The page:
Good Luck!
Link Posted: 9/19/2004 8:28:16 AM EDT
If you're considering CS, as in computer science, consider: CS is becoming a passe profession due to outsourcing. I'm in the major right now, have maybe a year or so to go, & the number of jobs out there isn't nearly as prolific as it was 5 years ago. Pay isn't as high as it was either. I attribute this partly to the economic situation, & it should improve a little in the long-term. However, I don't see the outsourcing trend waning. It's just too easy to ship projects out to foreign workers, some of whom are actually pretty good. The main attraction for U.S. companines is the labot cost, where a typical CS professional in India makes 1/6th to 1/10th the wage of a typical U.S. CS professional. Enrollment numbers are dropping in CS majors because this trend is becoming all too obvious.

A buddy of mine who attended some company presentations at our campus (UW, Bothell) told me that more than one presentor has point-blank told him that CS is the wrong major; better to go into Business school. Another student who was in the program did just that - transferred into the business department, & never looked back. U.S. companies don't give a damn about keeping creative talent stateside (& neither does the gov't for that matter). I'm personally considering getting into another field entirely, though I will more than likely finish out my degree, since I'm getting close to being done. I suppose I could get lucky & land a good gig, but long-term stability is still wanting in the field. Companies seem to be doing a lot of shifting their manpower pools around (which they like refer to as "adaption"), so there is no real sense of stability these days. Have a friend who got in at MSFT during the good years, made his money, & then got out after he became disgusted w/ the way things were being run there. Basically, compared to other professions out there, you're more of a pawn in the computer biz.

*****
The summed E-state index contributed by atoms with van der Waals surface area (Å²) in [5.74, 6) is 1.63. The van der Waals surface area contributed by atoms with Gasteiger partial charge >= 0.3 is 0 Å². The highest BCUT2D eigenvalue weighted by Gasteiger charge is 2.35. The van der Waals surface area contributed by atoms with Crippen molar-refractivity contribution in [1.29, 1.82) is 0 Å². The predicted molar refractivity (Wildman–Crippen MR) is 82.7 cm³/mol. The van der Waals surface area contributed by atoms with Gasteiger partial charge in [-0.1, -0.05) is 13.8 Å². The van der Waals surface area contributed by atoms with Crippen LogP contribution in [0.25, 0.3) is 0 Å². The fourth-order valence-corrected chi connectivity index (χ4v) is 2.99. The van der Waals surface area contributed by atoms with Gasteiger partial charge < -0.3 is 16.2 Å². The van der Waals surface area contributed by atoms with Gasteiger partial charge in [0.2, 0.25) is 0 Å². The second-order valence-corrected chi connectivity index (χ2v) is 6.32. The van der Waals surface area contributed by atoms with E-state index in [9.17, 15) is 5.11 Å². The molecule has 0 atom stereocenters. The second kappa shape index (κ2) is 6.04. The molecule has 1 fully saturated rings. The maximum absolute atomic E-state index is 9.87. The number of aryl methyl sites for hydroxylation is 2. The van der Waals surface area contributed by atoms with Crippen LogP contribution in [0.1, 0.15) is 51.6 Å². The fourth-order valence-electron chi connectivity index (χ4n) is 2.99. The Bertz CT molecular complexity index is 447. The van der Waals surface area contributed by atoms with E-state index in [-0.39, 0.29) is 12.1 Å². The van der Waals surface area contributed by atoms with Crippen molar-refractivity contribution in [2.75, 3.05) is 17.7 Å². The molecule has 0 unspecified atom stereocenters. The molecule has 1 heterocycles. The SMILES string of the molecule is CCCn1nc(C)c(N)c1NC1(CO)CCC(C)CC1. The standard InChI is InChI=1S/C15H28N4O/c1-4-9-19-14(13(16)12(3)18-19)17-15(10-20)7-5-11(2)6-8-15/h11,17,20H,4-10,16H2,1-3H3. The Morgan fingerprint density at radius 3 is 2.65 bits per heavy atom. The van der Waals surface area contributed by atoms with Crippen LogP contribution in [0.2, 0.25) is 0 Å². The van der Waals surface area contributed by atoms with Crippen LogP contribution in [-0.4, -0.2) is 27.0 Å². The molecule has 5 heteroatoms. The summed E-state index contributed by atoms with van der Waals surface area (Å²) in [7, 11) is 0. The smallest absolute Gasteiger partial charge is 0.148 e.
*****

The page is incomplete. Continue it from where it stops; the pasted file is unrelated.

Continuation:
Of course, if you fully intend to go to law school, then it won't matter what degreee you get.
Link Posted: 9/20/2004 4:15:24 AM EDT
Law and Comp Sci aren't mutually exclusive specialties, especially if you're interested in computer security. The legislative and judicial ground has barely been broken in this area. If this interests you, get your CS degree first, then return for the law degree after a few years on the job.

Ker-Pow also has some excellent advice, plus there's another consideration: if you go into the military it's very likely you'll come out with a security clearance. In the DC metro area tech jobs for contractors with clearances are going begging. This is one area that simply can't be outsourced since non-citizens aren't eligible for clearances.

It's scary, but sometimes the clearance level is worth more than the degree.
Link Posted: 9/20/2004 5:41:48 AM EDT
If you want to eventually go to law school your undergraduate major is nearly completely irrelevant. Your GPA is NOT. So find a major that you enjoy and have the aptitude for and get high marks. This will help you more than being a "pre-law" major of some kind (which helps you not at all if you take time off before law school). For state schools in VA, you may want to investigate the ratios of grads they admit. For example, GMU Law tends to take very few GMU undergrads. UVa may be the same. I would personally recommend W&M for all of the above. My wife is an alum of there as an undergrad. I went to GMU, the college experiences are totally different. In terms of ranking VA state schools think:

Tech (though these next couple are major/experience you want dependent)
and then it is a big step before:

The top five are great schools (and there are others) the bottom schools are not as hot.


p.s. IM me when you get to the law school decisions to....I am a college prof and married to an attorney.

And oh yeah, GO NAVY (great deal in an education)
Link Posted: 9/22/2004 6:32:47 AM EDT
As everyone pointed out, your undergraduate work has little effect on law school however IMHO and I admit I'm prejudiced, William & Mary graduates have a definite edge in being accepted at the law school there. That is considered by many, including myself, the best law school in the state.

On the other hand, ask ten lawyers, get 30 answers.

BTW, it's also expensive